Decentralized contact tracing protocols and a risk analysis approach to pandemic control
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Non-pharmaceutical interventions (NPIs) can protect against pandemic pathogens, but they depend on behaviour change, and so can impose costs on quality of life and civil liberties. With careful system design and risk analysis these tradeoffs can be improved, enabling more effective disease control at a lower cost. In this thesis, I propose a method for decentralized digital contact tracing that is fast, scalable, and cannot be used for mass surveillance. I show how targeted quarantine substitutes for broad social distancing and use this relationship to estimate the optimal quarantine risk threshold – finding that it strongly depends on disease prevalence. Using the joint distribution for infectiousness and test sensitivity, quarantine duration and test timing can be chosen to minimize the dura- tion of quarantine without increasing expected transmissions. Decentralized digital contact notification apps were used by close to 100 million people during the COVID-19 pandemic and prevented a significant number of transmissions despite challenges with system ro- bustness. Decentralized digital contact tracing combined with adaptive risk analysis can efficiently suppress infectious disease in the idealized (high participation) case, however more work is needed to design solutions that are both robust and socially acceptable.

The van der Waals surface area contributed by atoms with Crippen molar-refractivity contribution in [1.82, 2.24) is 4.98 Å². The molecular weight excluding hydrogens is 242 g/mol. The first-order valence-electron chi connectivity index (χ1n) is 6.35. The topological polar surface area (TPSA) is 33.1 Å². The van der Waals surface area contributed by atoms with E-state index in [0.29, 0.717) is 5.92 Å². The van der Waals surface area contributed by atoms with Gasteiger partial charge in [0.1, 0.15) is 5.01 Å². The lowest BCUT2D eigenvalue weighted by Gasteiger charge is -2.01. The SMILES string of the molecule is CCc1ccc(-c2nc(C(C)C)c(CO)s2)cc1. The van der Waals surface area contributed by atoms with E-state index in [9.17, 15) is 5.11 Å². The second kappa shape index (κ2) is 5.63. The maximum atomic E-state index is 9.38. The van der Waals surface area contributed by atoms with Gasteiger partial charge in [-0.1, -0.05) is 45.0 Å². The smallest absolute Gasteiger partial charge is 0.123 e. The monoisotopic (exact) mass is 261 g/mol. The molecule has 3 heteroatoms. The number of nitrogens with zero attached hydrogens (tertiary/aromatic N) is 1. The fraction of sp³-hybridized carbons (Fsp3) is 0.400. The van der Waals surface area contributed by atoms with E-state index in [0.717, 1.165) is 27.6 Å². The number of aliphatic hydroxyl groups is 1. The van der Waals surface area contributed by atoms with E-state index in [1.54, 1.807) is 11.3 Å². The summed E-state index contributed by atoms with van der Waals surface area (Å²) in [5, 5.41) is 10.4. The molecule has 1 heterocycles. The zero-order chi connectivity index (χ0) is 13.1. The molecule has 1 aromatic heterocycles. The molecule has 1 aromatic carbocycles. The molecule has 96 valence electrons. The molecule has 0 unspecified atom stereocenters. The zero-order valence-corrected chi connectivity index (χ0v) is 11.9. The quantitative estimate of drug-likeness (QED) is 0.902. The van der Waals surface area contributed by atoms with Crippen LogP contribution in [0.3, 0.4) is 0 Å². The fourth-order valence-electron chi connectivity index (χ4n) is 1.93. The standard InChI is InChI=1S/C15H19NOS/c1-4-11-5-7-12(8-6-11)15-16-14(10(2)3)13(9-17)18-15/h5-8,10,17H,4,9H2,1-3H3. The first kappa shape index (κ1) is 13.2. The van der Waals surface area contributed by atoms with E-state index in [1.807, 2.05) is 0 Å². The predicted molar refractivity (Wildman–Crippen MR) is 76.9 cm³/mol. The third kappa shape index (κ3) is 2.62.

Cite this version of the work
James Petrie (2022). Decentralized contact tracing protocols and a risk analysis approach to pandemic control. UWSpace. http://hdl.handle.net/10012/19005